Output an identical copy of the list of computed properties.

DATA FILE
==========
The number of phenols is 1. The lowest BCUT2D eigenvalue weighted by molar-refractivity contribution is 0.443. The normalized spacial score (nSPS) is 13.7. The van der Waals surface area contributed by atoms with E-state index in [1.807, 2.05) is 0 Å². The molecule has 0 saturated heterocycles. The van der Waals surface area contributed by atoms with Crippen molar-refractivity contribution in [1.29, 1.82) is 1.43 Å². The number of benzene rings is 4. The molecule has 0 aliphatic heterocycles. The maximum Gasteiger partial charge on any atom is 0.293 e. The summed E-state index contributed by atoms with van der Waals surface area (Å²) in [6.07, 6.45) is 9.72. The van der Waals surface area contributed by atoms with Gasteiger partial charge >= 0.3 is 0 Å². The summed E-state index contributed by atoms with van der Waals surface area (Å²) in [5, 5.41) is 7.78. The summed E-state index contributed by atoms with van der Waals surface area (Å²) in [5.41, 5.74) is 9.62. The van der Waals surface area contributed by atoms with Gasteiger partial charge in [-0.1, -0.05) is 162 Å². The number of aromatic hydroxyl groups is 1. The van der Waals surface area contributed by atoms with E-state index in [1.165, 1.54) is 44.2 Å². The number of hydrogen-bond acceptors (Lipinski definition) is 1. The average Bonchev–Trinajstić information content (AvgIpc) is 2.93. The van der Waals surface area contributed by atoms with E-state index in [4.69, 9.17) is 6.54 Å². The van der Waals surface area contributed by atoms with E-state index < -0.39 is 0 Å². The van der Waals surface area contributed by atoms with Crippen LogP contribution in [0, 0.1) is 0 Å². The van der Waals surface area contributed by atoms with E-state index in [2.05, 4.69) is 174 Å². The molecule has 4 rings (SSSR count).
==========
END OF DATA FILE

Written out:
The number of phenols is 1. The lowest BCUT2D eigenvalue weighted by molar-refractivity contribution is 0.443. The normalized spacial score (nSPS) is 13.7. The van der Waals surface area contributed by atoms with E-state index in [1.807, 2.05) is 0 Å². The molecule has 0 saturated heterocycles. The van der Waals surface area contributed by atoms with Crippen molar-refractivity contribution in [1.29, 1.82) is 1.43 Å². The number of benzene rings is 4. The molecule has 0 aliphatic heterocycles. The maximum Gasteiger partial charge on any atom is 0.293 e. The summed E-state index contributed by atoms with van der Waals surface area (Å²) in [6.07, 6.45) is 9.72. The van der Waals surface area contributed by atoms with Gasteiger partial charge >= 0.3 is 0 Å². The summed E-state index contributed by atoms with van der Waals surface area (Å²) in [5, 5.41) is 7.78. The summed E-state index contributed by atoms with van der Waals surface area (Å²) in [5.41, 5.74) is 9.62. The van der Waals surface area contributed by atoms with Gasteiger partial charge in [-0.1, -0.05) is 162 Å². The number of aromatic hydroxyl groups is 1. The van der Waals surface area contributed by atoms with E-state index in [1.165, 1.54) is 44.2 Å². The number of hydrogen-bond acceptors (Lipinski definition) is 1. The average Bonchev–Trinajstić information content (AvgIpc) is 2.93. The van der Waals surface area contributed by atoms with E-state index in [4.69, 9.17) is 6.54 Å². The van der Waals surface area contributed by atoms with E-state index < -0.39 is 0 Å². The van der Waals surface area contributed by atoms with Crippen LogP contribution in [0, 0.1) is 0 Å². The van der Waals surface area contributed by atoms with E-state index in [2.05, 4.69) is 174 Å². The molecule has 4 rings (SSSR count).